A DISPUTE OVER DISPUTE RESOLUTION

Earlier last month, in EQT Corp. v. Miller, the United States District Court for the Northern District of West Virginia provided its most recent guidance regarding the enforceability of alternative-dispute-resolution (“ADR”) agreements subject to the Federal Arbitration Act.  Before discussing the court’s conclusion and what it means for employers, some background regarding the case may be helpful. 

Brenda Miller (“Miller”) began working for EQT Corporation (“EQT”) as a Landman II in September 2010.  Before starting her job, she signed an Alternative Dispute Resolution (“ADR”) agreement, which required her to submit certain disputes to an ADR Program created by EQT. 

In November 2011, Miller’s employment with EQT was terminated.  Subsequently, her attorney began sending letters to EQT, threatening to sue EQT for sexual harassment, discriminatory and retaliatory discharge, and violations of the West Virginia Wage Payment and Collection Act (“WPCA”).  Through a number of those letters, Miller’s attorney took the position that the ADR Agreement would be unenforceable with regard to her client’s threatened claims.

In turn, EQT filed a two-count complaint, seeking a declaration regarding the parties’ respective rights under the ADR Agreement.  Through count one of its complaint, EQT sought declaratory judgment regarding the enforceability of the ADR Program with respect to all of the claims that Miller threatened to bring against EQT.  Through count two of its complaint, EQT sought a declaration of the arbitrability of Miller’s threatened WPCA claims.

Miller raised a number of arguments, only a few of which are discussed in this piece, in support of her position that the ADR Agreement was unenforceable.  Among other things, Miller argued: 

  • that no one at EQT explained to her that she had the opportunity to consult with counsel before signing the ADR Agreement; 
  • that no one at EQT suggested that she had the ability to negotiate any changes in the terms of the ADR Agreement or the ADR Program; 
  • that the ADR Agreement was a contract of adhesion; 
  • that the negotiating positions of the parties were highly unequal because EQT is a large, sophisticated corporation and she does not have a college degree; and
  • that the ADR Agreement contained complex legal terms that she did not understand.

One by one, the Court rejected each of Miller’s arguments.  To the extent Miller argued that no one explained to her (1) that she could consult with a lawyer about the agreement and (2) that she could negotiate changes to the agreement or the program, the court observed that no such explanations are required under West Virginia law in order to make a negotiating process fair.  The court then noted that the ADR Agreement clearly stated that Miller had “been provided with an opportunity to seek legal advice before signing” it.  The court also noted that the ADR Program explanation provided that the final claims exempted from the program are “[c]laims specifically excluded from the ADR Program by written agreement between EQT and an [e]mployee.”  To that end, the court found that such language clearly should have placed Miller on notice that she could negotiate the terms of the ADR Program with EQT.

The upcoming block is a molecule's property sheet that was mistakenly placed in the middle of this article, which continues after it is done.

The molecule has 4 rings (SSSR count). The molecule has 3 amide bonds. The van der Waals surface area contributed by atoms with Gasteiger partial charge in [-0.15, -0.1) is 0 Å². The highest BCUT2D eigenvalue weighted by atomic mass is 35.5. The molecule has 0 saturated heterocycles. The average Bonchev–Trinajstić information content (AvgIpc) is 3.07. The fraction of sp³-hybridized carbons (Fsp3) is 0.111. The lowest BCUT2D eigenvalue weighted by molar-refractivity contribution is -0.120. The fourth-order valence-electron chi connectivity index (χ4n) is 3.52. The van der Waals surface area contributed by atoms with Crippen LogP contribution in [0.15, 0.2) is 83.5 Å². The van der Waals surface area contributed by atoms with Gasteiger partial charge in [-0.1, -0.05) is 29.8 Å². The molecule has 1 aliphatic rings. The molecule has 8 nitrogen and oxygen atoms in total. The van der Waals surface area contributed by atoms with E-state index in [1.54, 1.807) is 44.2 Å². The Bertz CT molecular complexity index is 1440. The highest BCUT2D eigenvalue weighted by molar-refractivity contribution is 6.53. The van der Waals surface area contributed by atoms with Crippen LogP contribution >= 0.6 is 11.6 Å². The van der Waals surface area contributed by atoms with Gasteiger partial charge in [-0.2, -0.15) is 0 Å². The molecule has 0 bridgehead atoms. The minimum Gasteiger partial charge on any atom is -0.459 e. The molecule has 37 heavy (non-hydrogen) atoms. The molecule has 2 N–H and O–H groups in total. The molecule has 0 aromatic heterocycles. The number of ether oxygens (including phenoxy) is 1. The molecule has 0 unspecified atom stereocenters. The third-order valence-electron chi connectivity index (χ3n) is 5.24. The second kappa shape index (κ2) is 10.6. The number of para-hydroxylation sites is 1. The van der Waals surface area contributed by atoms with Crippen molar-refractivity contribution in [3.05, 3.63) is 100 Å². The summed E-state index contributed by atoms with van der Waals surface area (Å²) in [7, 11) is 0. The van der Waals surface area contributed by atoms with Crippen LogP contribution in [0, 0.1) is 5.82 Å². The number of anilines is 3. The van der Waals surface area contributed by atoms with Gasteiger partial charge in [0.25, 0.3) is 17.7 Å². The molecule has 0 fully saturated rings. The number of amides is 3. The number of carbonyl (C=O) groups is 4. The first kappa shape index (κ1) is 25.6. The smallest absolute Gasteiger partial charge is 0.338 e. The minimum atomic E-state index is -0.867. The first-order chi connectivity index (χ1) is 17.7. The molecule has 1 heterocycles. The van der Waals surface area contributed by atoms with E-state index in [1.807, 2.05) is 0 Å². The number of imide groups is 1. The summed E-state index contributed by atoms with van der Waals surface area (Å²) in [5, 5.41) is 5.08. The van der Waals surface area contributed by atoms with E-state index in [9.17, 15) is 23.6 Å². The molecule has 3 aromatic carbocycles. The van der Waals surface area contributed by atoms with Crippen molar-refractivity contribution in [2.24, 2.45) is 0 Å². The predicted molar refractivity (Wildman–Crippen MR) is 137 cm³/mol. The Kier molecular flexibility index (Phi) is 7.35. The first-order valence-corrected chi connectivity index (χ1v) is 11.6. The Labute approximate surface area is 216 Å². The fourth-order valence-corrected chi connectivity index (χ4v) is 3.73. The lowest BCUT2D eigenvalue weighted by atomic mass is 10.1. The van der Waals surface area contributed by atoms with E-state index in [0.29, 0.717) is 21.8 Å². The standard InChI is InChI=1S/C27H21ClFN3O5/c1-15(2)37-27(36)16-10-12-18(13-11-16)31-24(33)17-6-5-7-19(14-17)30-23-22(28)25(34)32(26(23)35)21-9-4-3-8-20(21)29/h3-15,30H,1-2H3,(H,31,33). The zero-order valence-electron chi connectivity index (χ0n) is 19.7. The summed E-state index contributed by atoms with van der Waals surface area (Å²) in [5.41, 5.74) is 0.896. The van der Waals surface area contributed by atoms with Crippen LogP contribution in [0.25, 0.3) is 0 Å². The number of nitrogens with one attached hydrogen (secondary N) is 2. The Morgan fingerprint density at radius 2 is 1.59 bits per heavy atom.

As for Miller’s argument that the ADR Agreement was a contract of adhesion, the court found no indication in the ADR Agreement that signing the agreement was a mandatory condition of employment or that the agreement was offered on a “take-it-or-leave-it” basis.  Moreover, the court found that, rather than asking questions, Miller just signed the agreement.  Consequently, the court refused to find a “lack of meaningful choice” or “unfairness in the bargaining process” based upon uncorroborated understandings or beliefs about the agreement when Miller took no steps to confirm such understandings or beliefs.

Furthermore, despite Miller’s arguments regarding the parties’ relative negotiating positions and her inability to understand complex legal terms in the ADR Agreement, the court determined that there was actually no indication that the parties’ bargaining positions were in any way uneven.  The court found that Miller desired to be employed by EQT and that EQT desired to employ her.  Additionally, the court found no evidence that EQT forced Miller to sign the ADR Agreement as a condition of her employment, nor did the court find any evidence that Miller challenged, questioned, or attempted to negotiate the ADR Agreement or the ADR Program.  The court then refused to find that the parties’ bargaining positions were unequal based simply upon the comparative sophistication of the parties and Miller’s conclusory assertions.   

Ultimately, the court concluded (1) that the ADR Agreement and the ADR Program are enforceable and (2) that the WPCA is preempted to the extent Miller attempted to apply it for the purpose of invalidating the otherwise enforceable ADR Agreement.  Given those conclusions, EQT Corp. v. Miller, although unpublished, is a noteworthy opinion for companies, including energy companies such as EQT, that have ADR agreements and programs in place.  If nothing else, the opinion provides yet another layer of useful guidance regarding the analyses a district court, at least in the Northern District of West Virginia, will likely undertake in a case where the enforceability of similar agreements and programs is at issue.

Matt Hansberry focuses his practice in the areas of employment litigation and ski-industry defense. Mr. Hansberry has defended companies and management in both federal court and state court cases. He has also defended employers before the West Virginia Human Rights Commission.
 
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